Winter Weather Pet Tips

As winter approaches, we want to make sure our four-legged friends are safe from the elements. After all, people can bundle up, but our pets can’t add extra layers on a whim. As I’m based out of Minnesota (where it’s winter 6 months out of the year), I know how severe cold injuries can be to pets. Here are some cold weather tips that I hope you will utilize to protect dogs and cats this winter:

1. Bundle up your dog

If your dog doesn’t have a thick, plush hair coat consider a winter jacket when temperatures drop below 20°F. Make sure the jacket is snug and that your male dog doesn’t urinate on the bottom belly strap (which can then worsen frostbite or cold injury).

[Don't miss this video about dogs in sweaters.]


2. Watch where you salt

While ice salt is only mildly poisonous to dogs, it can cause irritation to the skin, paws, and gastrointestinal tract when directly ingested. Make sure to use pet-friendly ice melts (which don’t contain salt). More importantly, since you don’t know what your neighbors have put down, make sure to use a damp cloth to wipe off your pet’s paws after coming into the house.

[Check out the top 10 canine toxins.]


3. Check under the hood

There are a myriad of reasons why it’s advisable to keep your cat indoors at all times. Still, even if you know your cat is in the house, make sure to bang on your car hood before starting the car (this is particularly important if you see paw prints on your hood). Stray cats often hide under a vehicle’s hood when it’s warm and can develop severe fan belt injuries (including broken jaw bones, severe lacerations, etc.) when the car is started.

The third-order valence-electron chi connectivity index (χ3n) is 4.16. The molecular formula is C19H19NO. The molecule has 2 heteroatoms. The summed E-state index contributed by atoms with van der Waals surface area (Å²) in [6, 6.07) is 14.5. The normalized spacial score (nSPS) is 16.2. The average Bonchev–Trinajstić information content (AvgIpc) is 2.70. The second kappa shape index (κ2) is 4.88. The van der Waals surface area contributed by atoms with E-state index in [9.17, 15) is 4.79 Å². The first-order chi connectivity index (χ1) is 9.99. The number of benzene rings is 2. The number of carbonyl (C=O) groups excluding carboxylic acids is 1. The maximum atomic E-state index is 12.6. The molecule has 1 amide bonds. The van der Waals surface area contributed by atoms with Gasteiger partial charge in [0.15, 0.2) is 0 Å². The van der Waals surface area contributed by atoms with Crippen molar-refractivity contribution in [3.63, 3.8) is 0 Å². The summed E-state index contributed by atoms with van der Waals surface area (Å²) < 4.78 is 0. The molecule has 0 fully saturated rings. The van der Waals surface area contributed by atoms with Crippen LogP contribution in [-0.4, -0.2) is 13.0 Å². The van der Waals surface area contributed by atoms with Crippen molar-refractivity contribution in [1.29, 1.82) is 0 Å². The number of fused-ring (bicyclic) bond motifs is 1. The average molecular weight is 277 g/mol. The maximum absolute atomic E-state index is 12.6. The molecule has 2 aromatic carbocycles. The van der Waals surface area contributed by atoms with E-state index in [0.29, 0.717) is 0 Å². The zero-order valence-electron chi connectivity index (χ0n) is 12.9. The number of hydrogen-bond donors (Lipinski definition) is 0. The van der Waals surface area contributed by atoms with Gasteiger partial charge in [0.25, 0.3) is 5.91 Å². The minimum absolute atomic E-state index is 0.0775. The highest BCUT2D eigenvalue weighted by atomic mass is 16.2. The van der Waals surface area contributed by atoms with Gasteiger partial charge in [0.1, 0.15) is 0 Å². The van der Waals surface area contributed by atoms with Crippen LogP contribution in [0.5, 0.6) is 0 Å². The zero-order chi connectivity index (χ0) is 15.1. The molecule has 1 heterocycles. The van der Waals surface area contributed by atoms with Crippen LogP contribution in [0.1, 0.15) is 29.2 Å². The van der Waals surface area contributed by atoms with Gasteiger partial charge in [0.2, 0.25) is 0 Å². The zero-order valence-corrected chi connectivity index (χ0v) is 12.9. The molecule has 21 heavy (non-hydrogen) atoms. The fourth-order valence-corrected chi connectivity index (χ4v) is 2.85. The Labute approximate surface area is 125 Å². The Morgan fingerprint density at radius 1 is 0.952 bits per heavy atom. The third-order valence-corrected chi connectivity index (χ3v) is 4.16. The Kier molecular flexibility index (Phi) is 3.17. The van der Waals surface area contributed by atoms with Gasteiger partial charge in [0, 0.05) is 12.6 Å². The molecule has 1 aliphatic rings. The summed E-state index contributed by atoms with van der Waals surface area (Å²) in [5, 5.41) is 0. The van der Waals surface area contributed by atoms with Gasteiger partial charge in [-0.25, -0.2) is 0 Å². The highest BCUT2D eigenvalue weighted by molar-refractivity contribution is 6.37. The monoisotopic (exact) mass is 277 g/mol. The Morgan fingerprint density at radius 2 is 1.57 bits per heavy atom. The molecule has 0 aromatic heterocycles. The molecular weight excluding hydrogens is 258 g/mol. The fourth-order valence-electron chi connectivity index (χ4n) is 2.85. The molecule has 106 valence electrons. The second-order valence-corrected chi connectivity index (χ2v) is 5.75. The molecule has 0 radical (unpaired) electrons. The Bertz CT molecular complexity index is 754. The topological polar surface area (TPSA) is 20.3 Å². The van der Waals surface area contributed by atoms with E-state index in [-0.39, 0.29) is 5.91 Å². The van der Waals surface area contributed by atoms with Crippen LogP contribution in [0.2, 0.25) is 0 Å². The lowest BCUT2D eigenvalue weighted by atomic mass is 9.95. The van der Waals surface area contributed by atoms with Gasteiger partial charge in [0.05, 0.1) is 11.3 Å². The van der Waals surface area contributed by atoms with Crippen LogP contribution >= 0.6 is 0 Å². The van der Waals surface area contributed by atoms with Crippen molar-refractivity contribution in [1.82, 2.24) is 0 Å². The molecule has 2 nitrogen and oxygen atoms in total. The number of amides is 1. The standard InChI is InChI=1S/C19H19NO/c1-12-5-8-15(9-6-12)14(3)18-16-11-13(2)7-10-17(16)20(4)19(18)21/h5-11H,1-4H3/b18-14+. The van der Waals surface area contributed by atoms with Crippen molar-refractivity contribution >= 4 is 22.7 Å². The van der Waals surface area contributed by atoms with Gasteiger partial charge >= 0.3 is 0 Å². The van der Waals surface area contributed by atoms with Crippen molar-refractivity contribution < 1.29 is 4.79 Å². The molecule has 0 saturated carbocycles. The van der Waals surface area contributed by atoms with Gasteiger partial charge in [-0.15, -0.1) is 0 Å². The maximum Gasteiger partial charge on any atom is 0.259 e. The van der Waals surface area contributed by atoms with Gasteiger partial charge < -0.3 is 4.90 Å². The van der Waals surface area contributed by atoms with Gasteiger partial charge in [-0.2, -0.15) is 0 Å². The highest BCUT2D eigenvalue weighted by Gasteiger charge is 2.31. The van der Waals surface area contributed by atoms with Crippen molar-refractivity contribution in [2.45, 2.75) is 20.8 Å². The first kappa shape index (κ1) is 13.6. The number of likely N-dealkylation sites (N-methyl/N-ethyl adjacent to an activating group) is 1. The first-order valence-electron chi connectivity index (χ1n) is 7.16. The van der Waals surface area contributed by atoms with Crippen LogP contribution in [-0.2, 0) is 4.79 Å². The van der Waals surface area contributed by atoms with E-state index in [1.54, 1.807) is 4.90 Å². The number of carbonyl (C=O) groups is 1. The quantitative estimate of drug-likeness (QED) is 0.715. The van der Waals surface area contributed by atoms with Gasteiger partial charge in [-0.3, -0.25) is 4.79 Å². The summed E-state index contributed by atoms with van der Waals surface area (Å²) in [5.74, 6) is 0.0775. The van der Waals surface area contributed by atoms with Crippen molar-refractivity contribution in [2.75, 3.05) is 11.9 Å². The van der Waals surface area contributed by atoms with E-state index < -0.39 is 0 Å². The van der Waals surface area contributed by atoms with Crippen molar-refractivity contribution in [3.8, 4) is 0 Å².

[Read about Fanny Mea’s encounter with a car engine.]


4. Avoid space heaters

Avoid the use of space heaters, and other sources of external heat, due to the potential for carbon monoxide poisoning, accidental fire, or thermal injury to your pet.


5. Keep an eye out for frostbite

20 minute walks outside are unlikely to result in a problem, but if you take your dog skijoring (skiing behind your dog) or running for prolonged hours at a time when it's less than 20 degrees Farenheit or with a significant wind chill, ice crystals can develop in peripheral tissues (like the ears, prepuce, vulva, tail tip, and toes). Keep a careful eye out for the following signs:

  • Redness
  • Coolness to touch
  • Swelling
  • Eventual sloughing of the tissue

If you do notice any signs of frost-nip (the stage immediately before frostbite) or frostbite, make sure to bring your pet into a sheltered, warm area immediately. Most importantly, avoid touching or actively heating the area aggressively; rather, slow re-warming of the tissue with lukewarm water is best. This will prevent further injury with rapid thawing of the ice crystals in the tissue. Do not rewarm the area until it can be kept warm. Warming and then re-exposing the frostbitten area to cold air can cause worse damage. If no water is nearby, breathe on the area through cupped hands and hold it next to your body. Seek immediate attention from your veterinarian to make sure pain medication, salves, or antibiotics aren’t necessary. Keep in mind that once tissue has undergone frostbite, that tissue is more susceptible in the future.

[Next, check out 'Ticks, Dogs and Winter Weather: The Danger is Still Here.']

If you have any questions or concerns, you should always visit or call your veterinarian – they are your best resource to ensure the health and well-being of your pets.

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Reviewed on: 
Tuesday, January 29, 2019